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Your Falling Action Probably Doesn’t Need a Deus Ex Machina

Since it’s not necessarily a commonly understood term, let’s define deus ex machina right away.

According to my go-to resource,, a deus ex machina – pronounced “dey-uh-s eks mah-ku-nuh” is:

  1. (In ancient Greek and Roman drama) a god introduced into a play to resolve the entanglements of the plot

  2. Any artificial or improbable device resolving the difficulties of a plot.

Or consider this definition from the University of Vermont:

This Latin phrase originally described an ancient plot device used in Greek and Roman theatre. Many tragedy writers used Deus ex Machina to resolve complicated or even seemingly hopeless situations in the plots of their plays. The phrase is loosely translated as “god from the machine.” This translation refers to how the Deus ex Machina was often performed in ancient theatre. An actor playing a god or goddess would be lowered on stage by a “mechane,” which was the name of the crane device used.

So basically, it’s a literary miracle that makes everything else fall into place in an otherwise impossible story scene. Everything’s going horribly for the protagonist in particular or the good guys in general, and there’s no realistic chance whatsoever that things will change for the better.

Except that, all of a sudden, that’s exactly what happens.

Typically, inexperienced (or tongue-in-cheek) writers whip them out during climactic moments. So we might have a protagonist – let’s call him Xavier – in the middle of a battle that’s looking more and more grim.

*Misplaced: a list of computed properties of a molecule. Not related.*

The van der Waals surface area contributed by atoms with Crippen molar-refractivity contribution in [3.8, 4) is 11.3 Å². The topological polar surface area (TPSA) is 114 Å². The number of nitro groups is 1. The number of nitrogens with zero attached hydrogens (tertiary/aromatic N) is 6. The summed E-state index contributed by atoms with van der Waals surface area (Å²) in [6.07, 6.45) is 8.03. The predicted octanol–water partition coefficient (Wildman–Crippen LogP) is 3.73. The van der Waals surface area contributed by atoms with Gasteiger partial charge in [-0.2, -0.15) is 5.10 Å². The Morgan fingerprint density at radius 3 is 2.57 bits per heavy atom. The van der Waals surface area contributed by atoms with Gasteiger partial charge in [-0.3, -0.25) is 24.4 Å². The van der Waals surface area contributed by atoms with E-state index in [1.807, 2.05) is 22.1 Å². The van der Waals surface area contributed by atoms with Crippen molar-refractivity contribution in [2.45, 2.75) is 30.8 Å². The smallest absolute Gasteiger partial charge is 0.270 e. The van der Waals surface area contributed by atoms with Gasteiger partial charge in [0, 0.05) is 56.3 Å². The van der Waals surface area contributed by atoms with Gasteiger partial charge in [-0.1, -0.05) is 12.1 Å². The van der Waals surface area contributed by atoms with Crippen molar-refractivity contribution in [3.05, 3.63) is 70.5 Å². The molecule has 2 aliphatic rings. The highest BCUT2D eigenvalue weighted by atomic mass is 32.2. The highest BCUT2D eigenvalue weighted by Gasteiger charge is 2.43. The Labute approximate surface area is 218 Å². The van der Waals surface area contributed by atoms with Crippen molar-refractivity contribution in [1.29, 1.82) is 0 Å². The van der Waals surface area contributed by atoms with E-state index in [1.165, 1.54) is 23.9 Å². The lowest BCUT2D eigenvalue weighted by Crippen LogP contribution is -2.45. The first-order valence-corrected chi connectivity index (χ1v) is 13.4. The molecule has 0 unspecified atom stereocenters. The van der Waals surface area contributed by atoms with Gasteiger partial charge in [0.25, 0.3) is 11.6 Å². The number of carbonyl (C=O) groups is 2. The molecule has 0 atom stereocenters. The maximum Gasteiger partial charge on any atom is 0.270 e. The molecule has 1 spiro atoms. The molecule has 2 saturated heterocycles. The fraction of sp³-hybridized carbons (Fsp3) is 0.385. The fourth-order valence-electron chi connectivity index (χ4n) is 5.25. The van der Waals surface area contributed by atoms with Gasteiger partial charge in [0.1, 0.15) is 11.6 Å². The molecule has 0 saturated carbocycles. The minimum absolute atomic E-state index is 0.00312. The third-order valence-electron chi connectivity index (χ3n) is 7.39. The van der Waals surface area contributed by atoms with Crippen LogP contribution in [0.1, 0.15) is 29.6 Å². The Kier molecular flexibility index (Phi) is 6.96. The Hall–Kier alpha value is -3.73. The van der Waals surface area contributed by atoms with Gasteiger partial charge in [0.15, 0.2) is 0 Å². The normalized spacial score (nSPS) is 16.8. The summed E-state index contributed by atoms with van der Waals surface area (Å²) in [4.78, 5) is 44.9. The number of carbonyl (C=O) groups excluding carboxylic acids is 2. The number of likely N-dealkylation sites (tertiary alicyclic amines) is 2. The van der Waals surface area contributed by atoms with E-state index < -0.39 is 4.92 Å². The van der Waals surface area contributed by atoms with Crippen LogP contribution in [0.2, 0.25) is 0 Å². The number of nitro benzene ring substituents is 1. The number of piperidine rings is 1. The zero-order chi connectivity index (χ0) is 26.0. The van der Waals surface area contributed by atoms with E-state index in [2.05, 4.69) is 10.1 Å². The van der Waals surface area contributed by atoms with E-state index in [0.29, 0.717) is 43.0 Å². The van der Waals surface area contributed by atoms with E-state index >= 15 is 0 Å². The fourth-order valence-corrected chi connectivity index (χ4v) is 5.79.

Among the troops he should have been relying on, his left flank has fallen, his center is failing fast, and the reinforcement troops from the neighboring country of Vactron have sent word that they have a really bad stomach bug and are delayed indefinitely.

Worse yet, Xavier already has blood pouring down his right arm from a deep sword gash, and one of his ankles is probably sprained as he tries to circle, parry and dodge against his worst enemies forever (WEF), Quagdar, who’s grinning at the easy kill he sees coming any second now.

When suddenly, out of nowhere, a little pink fairy shows up and bites Quagdar on the nose, making him howl in surprise and let down his guard just long enough for Xavier to run him through.

Seeing their leader crumble like that, the rest of the enemy troops fall into chaos, and the battle goes to the good guys after all. And they all lived happily ever after.

Okay, that’s a really extreme example of an already extreme literary definition. But hopefully you get the point.

While a deus ex machina definitely fits more conveniently into the climactic moment, creative writers can employ the tacky things into their falling action sections as well. With perhaps too many loose ends to wrap up nice and neat, they get frustrated or panicky or lazy, and explain something away with what comes across as flippant ease.

Oh, that little detail doesn’t want to fit? Fine then! I’ll just have a literary miracle explain it away! Secondary Character 7 will have an off-page epiphany that has her giving back the silverware even though she never gave any prior indication of changing her mind.

But here’s the bottom line: Employing a deus ex machina for the climactic moment is lame. And the same is true in the falling action.

Unless you’re deliberately trying to be silly, you want to work out your plot points some other way – perhaps even with careful consideration, logic and something more realistic than a god from the machine.

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